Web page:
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Here is the law . . .

If I was Mr. Tessener I would have gone ballistic too. He is a lawyer, so he knew that THE TROOPER KNEW that he did NOT have to arrest Mrs. Tessener to test her. She did not refuse to test, she just said she wanted to have the test done in front of a witness because she was uncomfortable with the situation (bogus headlight and leaning into her window unnecessarily). She just did not want to be alone with this guy any longer thgan she absolutely had to. She did not ask to be arrested and probably did not know about her right to be tested before arrest. NCHP Trooper Wyrick did though. He could have easily advised her that if she was wished to submit to a prearrest chemical test she could accompany him to the police station and sign a written request for a CHEMICAL ANALYSIS BEFORE ARREST OR CHARGE. When she tested 0.00 he could have released her UNCHARGED without an order from a magistrate. It didn't go down that way because Wyrick didn't want it to. He wanted to hassle the woman and cuff her hands behind her back. HERE IS THE LAW -- General Statute 20-16.2(i) Right to Chemical Analysis before Arrest or Charge. - A person stopped or questioned by a law enforcement officer who is investigating whether the person may have committed an implied consent offense may request the administration of a chemical analysis before any arrest or other charge is made for the offense. Upon this request, the officer shall afford the person the opportunity to have a chemical analysis of his or her breath, if available, in accordance with the procedures required by G.S. 20-139.1(b). The request constitutes the person's consent to be transported by the law enforcement officer to the place where the chemical analysis is to be administered. Before the chemical analysis is made, the person shall confirm the request in writing and shall be notified:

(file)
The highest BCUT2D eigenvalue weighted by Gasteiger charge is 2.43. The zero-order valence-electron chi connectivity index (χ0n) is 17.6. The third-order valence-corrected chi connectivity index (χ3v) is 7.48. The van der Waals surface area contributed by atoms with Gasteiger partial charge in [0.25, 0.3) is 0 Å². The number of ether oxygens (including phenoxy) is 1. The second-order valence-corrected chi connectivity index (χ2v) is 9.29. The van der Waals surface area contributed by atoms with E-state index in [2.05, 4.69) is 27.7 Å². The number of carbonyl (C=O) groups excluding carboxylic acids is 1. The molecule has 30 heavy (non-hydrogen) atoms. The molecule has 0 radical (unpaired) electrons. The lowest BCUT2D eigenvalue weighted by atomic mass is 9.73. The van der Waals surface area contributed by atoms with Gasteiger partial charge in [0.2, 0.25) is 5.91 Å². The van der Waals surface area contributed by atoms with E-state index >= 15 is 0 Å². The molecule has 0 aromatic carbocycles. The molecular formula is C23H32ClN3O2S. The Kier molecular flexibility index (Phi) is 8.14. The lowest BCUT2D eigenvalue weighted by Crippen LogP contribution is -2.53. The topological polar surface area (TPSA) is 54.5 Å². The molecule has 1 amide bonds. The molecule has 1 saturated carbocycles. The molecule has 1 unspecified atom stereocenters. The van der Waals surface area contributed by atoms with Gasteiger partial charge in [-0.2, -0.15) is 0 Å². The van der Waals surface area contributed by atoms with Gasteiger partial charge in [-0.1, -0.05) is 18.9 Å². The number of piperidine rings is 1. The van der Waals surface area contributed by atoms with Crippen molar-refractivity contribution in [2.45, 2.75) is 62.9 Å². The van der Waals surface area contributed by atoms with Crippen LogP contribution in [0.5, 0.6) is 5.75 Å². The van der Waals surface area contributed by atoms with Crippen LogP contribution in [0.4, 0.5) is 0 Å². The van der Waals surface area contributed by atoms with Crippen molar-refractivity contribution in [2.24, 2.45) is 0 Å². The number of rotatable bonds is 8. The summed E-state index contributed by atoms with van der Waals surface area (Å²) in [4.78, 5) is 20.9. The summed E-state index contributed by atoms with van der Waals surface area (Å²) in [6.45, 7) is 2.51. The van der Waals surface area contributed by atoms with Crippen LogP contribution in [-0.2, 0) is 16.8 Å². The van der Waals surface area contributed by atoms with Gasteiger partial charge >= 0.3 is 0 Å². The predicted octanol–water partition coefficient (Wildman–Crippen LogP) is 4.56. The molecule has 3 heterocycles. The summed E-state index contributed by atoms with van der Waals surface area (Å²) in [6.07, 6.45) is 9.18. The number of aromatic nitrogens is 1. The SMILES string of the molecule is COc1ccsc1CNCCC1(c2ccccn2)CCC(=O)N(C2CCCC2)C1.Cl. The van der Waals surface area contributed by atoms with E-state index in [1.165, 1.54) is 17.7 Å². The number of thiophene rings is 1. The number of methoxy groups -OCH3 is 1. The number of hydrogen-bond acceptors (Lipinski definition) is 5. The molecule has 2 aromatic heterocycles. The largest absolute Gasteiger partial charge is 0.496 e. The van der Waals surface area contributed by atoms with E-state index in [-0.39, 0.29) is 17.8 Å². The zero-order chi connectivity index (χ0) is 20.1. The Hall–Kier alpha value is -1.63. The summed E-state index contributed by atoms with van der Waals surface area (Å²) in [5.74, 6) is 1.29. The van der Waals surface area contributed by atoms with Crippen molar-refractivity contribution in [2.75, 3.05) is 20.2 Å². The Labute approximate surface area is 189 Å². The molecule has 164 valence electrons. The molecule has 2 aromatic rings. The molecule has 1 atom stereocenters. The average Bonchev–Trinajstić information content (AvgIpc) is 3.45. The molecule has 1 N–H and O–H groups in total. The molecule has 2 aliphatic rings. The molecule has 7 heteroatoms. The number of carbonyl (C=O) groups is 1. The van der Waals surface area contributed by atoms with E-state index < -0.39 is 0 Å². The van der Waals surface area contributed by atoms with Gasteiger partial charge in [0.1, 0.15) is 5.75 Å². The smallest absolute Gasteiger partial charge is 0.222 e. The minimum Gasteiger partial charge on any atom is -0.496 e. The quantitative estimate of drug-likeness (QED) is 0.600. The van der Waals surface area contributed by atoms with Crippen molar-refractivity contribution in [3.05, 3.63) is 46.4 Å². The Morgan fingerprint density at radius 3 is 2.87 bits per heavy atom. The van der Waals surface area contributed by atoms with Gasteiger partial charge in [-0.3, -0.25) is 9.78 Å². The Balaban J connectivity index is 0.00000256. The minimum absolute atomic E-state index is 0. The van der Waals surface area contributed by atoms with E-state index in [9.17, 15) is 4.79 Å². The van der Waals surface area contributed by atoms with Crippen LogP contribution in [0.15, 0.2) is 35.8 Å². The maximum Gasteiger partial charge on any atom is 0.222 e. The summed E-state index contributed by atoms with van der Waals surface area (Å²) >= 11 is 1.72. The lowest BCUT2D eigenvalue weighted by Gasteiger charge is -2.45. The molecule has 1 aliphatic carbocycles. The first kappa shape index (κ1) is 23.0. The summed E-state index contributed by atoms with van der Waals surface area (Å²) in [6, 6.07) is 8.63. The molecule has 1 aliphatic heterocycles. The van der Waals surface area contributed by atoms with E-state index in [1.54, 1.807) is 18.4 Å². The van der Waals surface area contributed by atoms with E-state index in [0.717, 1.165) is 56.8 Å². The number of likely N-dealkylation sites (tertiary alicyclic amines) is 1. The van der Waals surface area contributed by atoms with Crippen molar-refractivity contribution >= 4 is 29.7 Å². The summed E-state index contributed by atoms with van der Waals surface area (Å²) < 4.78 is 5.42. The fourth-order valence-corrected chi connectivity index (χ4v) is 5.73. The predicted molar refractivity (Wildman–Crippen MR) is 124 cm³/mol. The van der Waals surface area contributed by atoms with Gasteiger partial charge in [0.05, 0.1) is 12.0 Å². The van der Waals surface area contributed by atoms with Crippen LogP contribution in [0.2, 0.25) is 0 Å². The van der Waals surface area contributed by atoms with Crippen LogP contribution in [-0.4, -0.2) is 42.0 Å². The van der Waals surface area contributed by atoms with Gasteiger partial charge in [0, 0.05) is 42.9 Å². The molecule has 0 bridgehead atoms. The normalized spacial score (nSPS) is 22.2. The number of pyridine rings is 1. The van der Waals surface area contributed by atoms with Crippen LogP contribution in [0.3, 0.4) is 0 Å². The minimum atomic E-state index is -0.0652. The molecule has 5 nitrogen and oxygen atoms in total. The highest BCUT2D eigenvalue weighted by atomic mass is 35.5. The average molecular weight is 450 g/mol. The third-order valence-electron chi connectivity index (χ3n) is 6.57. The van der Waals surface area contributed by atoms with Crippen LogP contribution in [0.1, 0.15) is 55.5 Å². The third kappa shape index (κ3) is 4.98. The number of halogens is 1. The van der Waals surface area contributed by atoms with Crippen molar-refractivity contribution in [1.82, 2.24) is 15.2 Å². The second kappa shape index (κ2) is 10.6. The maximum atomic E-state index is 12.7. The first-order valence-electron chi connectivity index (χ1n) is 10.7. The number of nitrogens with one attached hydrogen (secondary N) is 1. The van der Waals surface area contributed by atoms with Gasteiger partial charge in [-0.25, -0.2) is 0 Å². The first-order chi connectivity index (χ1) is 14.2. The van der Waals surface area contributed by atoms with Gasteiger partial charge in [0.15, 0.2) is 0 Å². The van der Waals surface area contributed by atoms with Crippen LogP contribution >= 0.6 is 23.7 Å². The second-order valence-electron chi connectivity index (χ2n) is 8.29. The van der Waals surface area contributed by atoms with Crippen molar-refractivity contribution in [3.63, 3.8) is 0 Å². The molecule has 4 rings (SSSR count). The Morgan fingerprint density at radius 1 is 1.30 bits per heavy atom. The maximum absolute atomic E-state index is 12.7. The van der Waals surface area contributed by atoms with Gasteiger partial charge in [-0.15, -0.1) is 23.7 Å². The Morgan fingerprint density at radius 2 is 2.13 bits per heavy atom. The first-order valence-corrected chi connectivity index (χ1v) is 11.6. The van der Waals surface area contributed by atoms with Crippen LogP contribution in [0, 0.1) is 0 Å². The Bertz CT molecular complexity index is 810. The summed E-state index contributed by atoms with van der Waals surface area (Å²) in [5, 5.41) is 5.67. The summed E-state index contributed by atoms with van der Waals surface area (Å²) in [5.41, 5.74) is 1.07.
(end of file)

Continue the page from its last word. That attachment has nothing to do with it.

(1) That the test results will be admissible in evidence and may be used against you in any implied consent offense that may arise;

(2) Your driving privilege will be revoked immediately for at least 30 days if the test result is 0.08 or more, 0.04 or more if you were driving a commercial vehicle, or 0.01 or more if you are under the age of 21.

(3) That if you fail to comply fully with the test procedures, the officer may charge you with any offense for which the officer has probable cause, and if you are charged with an implied consent offense, your refusal to submit to the testing required as a result of that charge would result in revocation of your driving privilege. The results of the chemical analysis are admissible in evidence in any proceeding in which they are relevant.


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